is fluoride safe to use in toothpaste?

Posted by smol on


Hands up if you thought fluoride was a man-made ingredient? If you did… you’re not alone. 

However, fluoride is in fact a naturally occurring mineral that can help protect our teeth against tooth decay. In fact it’s so effective at protecting our teeth against cavities that many local UK authorities have been adding small amounts of it to our water supply since the 1960s.

stop the rot. 

According to a 2022 report from the Office for Health Improvement and Disparities (OHID) and the UK Health Security Agency (UKHSA); children in areas with higher fluoride concentrations in the water were up to 63% less likely to require tooth extractions due to decay than those in areas with low fluoride concentrations. 

At the moment, individual local authorities decide whether or not to fluoridate the water but your local water supplier should be able to tell you how much fluoride is in your water supply and whether any is added. Most water companies in fact have an online checker where you can use your postcode to find out about the water in your area.

smol toothpaste alongside blue packaging

so why do we need fluoride in our toothpaste?

There are so many surprising things going on in our mouths!

For example - demineralisation! 

We’ve all heard of plaque… a sticky substance that builds up on our teeth - it’s a mix of leftover food and saliva. Bacteria in our mouth will feed on this plaque. And as they feed, they produce acids that weaken and dissolve our tooth enamel. This is called demineralisation. 

Thankfully, fluoride helps control and protect against this damage. When fluoride makes contact with your enamel, it combines with the phosphate and calcium in your teeth to form a substance called fluorapatite. And THAT substance actually remineralises your teeth, reversing small cavities and dental decay.

Added to this… fluoride also has antibacterial properties that can stop the growth of bacteria and prevent them from sticking to our teeth in the first place. 

Fluoride really is so effective at repairing the enamel in this way that any other ingredients included by toothpaste manufacturers that also claim to remineralise teeth have only ever been shown to give a tiny 2% improvement over normal fluoride toothpaste. It really is just the fluoride that is doing the lion’s share!

No wonder most dentists recommend using a fluoride toothpaste.

but what if my teeth are sensitive?

There are 3 layers to a tooth. The innermost is the pulp chamber. This is surrounded by a layer called dentin and finally the outer layer is your white enamel layer. 

If you have sensitive teeth it is probably because the middle dentin layer of your teeth has become exposed by the erosion of your enamel.

This middle layer is threaded with tubules which allow essential nutrients and fluids to move from the inner pulp chamber out into your dentin layer. If this flow stops or reverses and goes from the dentin layer to the inner chamber… bacteria can get inside your teeth, hot or cold sensations can transmit inwards, sticky or acidic foods can stimulate the nerves. You’re going to feel it all as sensitivity.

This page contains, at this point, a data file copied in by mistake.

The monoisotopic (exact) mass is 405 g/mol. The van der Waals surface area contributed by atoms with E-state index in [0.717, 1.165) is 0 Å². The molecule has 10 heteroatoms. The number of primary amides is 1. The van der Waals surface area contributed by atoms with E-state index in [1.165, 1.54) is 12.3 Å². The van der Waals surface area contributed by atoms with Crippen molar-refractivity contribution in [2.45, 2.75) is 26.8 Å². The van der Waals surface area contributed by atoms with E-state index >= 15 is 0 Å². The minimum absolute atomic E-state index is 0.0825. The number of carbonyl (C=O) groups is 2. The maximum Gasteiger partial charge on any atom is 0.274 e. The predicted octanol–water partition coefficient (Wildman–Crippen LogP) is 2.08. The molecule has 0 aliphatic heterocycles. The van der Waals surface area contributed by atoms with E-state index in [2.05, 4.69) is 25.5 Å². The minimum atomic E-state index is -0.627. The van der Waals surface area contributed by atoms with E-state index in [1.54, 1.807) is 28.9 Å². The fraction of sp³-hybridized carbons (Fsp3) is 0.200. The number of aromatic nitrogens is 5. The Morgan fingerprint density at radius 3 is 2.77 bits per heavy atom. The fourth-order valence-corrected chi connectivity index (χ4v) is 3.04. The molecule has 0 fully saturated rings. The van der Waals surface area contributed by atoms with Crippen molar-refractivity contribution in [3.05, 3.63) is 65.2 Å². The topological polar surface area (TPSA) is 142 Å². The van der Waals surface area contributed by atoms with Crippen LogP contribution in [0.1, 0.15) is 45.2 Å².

Fluoride will remineralise your enamel and strengthen it however, if the enamel has completely eroded it cannot rebuild it again. This is why It's essential to follow proper daily care by brushing twice a day and cleaning between your teeth to protect your dentin tubules and reduce your hypersensitivity risk. Protecting your tubules is important because they don't regenerate. 

smol toothbrush being used brushing teeth

types of fluoride toothpaste. 

To get the most from your fluoride use, a toothpaste needs a concentration of at least 1,000 parts per million (ppm). Most brands use between 1,350 ppm and 1,450 ppm. smol toothpaste is at the higher end of 1450 ppm.

You can find toothpaste with higher concentrations of fluoride (up to 5,000 ppm) but these are really only for use in adults with extensive tooth damage or medical conditions that put them at high risk of cavities.

Children's toothpaste is formulated for children under the age of seven and has a fluoride concentration of 1,000 ppm. Anything below 1,000 ppm is no longer recommended. Our toothpaste has a ppm of 1500 and that’s why we only recommend it for children aged 7 and older.

Finally of course there are non-fluoride toothpastes. These can still keep your breath fresh but they are far less likely to prevent enamel erosion, gum disease, or the buildup of tartar.

reasons to smile. 

So if you’re looking for cavity protection, enamel remineralisation and plaque control then you’ll want a fluoride toothpaste.

Anything else you can do to protect your enamel?

  • Brush your teeth at least twice a day to remove plaque, tartar and bacteria from your teeth.

  • Floss once a day. Plaque, debris and bacteria like to hide in the crevices of your teeth.

  • Use a soft-bristled toothbrush such as our brilliantly sustainable bamboo toothbrush. Medium or hard-bristled brushes are too abrasive and can scrub your enamel off.

  • Drink fruit juices or fizzy drinks through a straw. This helps prevent prolonged contact between their acids and your teeth.

  • Stay hydrated. Drinking water helps wash away plaque, bacteria and food particles.

  • If you grind your teeth in your sleep, wear a mouthguard. 

  • Visit your dentist regularly.

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